a UDI that identifies a document, is because we want a URI to
   reference things in the future -- to point to a source of future
   useful things.  That's what resource means.  It is therefore
   impossible to "retrieve" a resource, since the fact that it is
   available "over there" is an essential part of it being a resource;
   the resource remains over there, so the only thing that is
   retrieved is an instantaneous representation of the resource at the
   point in time at which it was generated by the origin. 

doesn't look very different in #33 terms from how it looks in #102's
terms.  The real distinction is just whether you focus on the
collection of information from which the web server generates its
response or focus past the server, as Roy does, on the subject of that
information.

It's tempting to go into why I like #33, and further debate the merits
and shortcomings of these two ways of thinking about HTTP (or all the
other possible abstractions), but let's not.  Instead, let's think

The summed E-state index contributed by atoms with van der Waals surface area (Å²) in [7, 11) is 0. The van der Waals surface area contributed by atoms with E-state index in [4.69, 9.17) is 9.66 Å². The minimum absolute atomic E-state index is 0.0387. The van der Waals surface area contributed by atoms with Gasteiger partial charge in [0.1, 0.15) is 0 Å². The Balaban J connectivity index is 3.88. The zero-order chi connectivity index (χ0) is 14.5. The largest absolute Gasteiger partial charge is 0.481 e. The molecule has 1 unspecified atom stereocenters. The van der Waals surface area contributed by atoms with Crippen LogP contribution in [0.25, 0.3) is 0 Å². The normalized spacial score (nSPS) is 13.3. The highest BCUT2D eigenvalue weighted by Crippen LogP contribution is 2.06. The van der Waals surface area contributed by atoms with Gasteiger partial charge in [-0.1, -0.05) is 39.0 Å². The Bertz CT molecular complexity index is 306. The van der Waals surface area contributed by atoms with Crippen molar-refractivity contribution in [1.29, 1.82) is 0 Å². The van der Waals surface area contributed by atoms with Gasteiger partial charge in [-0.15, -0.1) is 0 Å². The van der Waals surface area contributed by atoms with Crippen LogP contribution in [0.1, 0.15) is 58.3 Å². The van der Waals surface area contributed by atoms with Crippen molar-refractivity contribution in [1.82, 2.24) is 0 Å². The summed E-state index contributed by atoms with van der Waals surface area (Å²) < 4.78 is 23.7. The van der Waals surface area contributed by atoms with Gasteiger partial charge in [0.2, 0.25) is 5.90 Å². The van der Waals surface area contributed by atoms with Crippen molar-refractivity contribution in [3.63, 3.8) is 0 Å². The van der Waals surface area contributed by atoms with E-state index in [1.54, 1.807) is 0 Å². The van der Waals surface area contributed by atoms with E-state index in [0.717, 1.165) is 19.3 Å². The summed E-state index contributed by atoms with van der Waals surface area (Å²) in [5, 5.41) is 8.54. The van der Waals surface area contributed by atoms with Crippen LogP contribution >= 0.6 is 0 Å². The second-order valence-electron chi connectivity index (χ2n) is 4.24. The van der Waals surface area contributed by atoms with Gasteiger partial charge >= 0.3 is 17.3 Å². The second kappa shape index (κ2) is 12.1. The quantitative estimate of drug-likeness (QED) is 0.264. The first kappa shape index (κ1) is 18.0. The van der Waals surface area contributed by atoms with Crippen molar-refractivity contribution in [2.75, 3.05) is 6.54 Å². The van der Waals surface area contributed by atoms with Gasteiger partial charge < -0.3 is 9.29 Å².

about what would constitute a good one.  To know that, we'd have to
know how this abstraction will be used.....  What problems would an
answer to httpRange-14 help with?  Are there any use cases, or is this
all just idle philosophy?

I have an application.  

   I want people to publish data on the web, and I want them to do so
   in a format that is seriously self-describing, so that others can
   understand and re-use the data with minimal hassle. SGML and XML
   were great; they let people pick meaningful tag names, and that was
   a start, but I want to go farther.  How about if users could just